I am concerned about the demoralisation of those schools which are the great bulk of schools in this country. I believe that the Bill exudes a certain sense of discrimination between the two, which comes out most clearly in Part 4. I, for one, profoundly regret it. On the first day on Report, the noble Baroness, Lady Morris of Yardley, specifically said—I do not know whether the Minister would agree—that there has been a remarkable improvement in standards in schools in the past few years. She referred, of course, to community schools which are still the bulk of schools in the system.
To be precise, will the Minister tell us in greater detail exactly what steps will be taken if a school, which is described as an academy or a city technology college, is found to be failing, or found, on a lesser criterion, to require improvement? How will the Minister discover that need? What will be the role of the Secretary of State in altering or changing the funding agreement in order to bring about changes that might be required? What steps would be taken to close a school that was failing? In the United States, after five years a charter school can be closed and replaced; there is nothing in this Bill of that kind. Finally, can he explain why these very condign measures all apply to community and voluntary schools, but do not appear to include the schools to which my noble friend referred?
I would make a final point. Those who visit schools—I know that the Minister visits many of them as do my colleagues on the Liberal Democrat Front Bench—will be aware that many teachers and head teachers in community schools feel somehow under attack. They feel they have to defend themselves because there have been so many indications that somehow they are not doing well. A minority of schools are not doing well; we all have to admit that. But that is the case in all categories of school. Even—dare I say it in this sacred Chamber?—independent schools have a tail of failing schools. The great thing to do would be to recognise that all schools can succeed or fail, but we should not single out particular categories as being more likely to fail or more likely to succeed. With great respect, the Bill strongly gives that impression.
My Lords, in Committee, in response to amendments tabled by the noble Baroness, Lady Walmsley, I promised to return to the consultation requirements on the Secretary of State when he appoints additional governors in respect of maintained schools. I have now considered this matter and I am glad to be able to propose, through government Amendments Nos. 86 to 89 to which I shall speak with this group, extending the list of the persons the Secretary of State is required to consult before appointing additional governors to include in every case the local authority, the school’s governing body and, where appropriate, the diocese or other persons by whom foundation governors are appointed. We have long considered it good practice for the Secretary of State to consult the aforementioned parties before appointing additional governors to any category of maintained school and I am therefore happy to accept the suggestion of the noble Baroness that this good practice should be captured in legislation. I hope that, whatever our other disagreements, the noble Baroness will be glad that we have been able to make those changes.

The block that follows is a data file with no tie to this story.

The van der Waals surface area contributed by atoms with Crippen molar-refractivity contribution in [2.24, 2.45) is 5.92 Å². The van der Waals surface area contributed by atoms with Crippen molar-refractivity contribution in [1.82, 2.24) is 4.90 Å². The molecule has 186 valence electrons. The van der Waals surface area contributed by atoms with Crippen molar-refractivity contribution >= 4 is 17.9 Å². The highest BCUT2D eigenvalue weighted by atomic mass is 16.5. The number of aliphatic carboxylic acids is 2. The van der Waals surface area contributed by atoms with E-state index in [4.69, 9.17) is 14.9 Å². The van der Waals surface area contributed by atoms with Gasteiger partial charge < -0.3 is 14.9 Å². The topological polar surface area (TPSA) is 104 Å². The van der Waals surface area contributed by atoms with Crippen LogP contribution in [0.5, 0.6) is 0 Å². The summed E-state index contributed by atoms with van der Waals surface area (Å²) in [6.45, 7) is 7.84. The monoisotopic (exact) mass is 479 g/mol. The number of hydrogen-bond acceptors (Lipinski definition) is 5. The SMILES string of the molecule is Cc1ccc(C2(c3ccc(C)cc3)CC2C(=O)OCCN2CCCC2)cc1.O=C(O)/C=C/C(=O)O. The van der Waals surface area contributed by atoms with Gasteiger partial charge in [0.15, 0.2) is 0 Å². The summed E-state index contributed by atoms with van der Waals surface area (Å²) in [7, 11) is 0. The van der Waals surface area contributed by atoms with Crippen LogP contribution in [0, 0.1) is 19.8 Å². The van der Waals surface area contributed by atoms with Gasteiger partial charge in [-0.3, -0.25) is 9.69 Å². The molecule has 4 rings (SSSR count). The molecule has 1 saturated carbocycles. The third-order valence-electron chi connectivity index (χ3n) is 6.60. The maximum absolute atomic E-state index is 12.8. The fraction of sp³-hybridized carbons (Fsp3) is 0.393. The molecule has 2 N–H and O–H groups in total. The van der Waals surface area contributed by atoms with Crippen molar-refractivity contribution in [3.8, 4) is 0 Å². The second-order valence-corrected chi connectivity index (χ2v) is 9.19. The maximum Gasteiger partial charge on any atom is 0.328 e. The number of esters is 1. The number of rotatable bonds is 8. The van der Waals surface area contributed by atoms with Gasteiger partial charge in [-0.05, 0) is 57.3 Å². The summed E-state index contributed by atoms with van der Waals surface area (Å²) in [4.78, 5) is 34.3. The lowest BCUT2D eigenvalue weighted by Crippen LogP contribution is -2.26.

I shall speak also to government Amendment No. 90 in this group, which is a minor technical amendment to make the wording in Clause 65 consistent with the rest of Part 4.
My Lords, I should like to ask a brief question on the government amendments. I was not aware that a “voluntary school” was an established term of art in England. I know the terms “voluntary controlled” and “voluntary aided”, but the word “voluntary” as shorthand for both is something I have not come across before.
My Lords, it is shorthand for both; I could have referred to voluntary aided and voluntary controlled schools. I do mean both types of school and those are what the amendments capture.
Amendments Nos. 83, 84 and 85 were spoken to by the noble Baronesses, Lady Williams and Lady Sharp. They relate to non-maintained schools, particularly academies. They asked me in the first place how they will be accountable for failure, and in the second place how they will make a proper contribution to pupil well-being and the Every Child Matters outcomes. In terms of failure, I think there is a straightforward misunderstanding here. The powers held by the Secretary of State in respect of academies track very closely the statutory intervention powers which local authorities have over maintained schools, including the enhanced powers set out in the Bill. The Secretary of State has a range of intervention powers in respect of academies which he holds by virtue of an academy trust’s articles of association and funding agreements. The Secretary of State is enabled by these means to appoint additional governors, to stop funding the academy or to close it outright. These powers are in every respect as extensive as those a local authority is able to exercise under the regime set out in the Bill. As I say, they track closely the regime we are seeking to put in place in relation to maintained schools.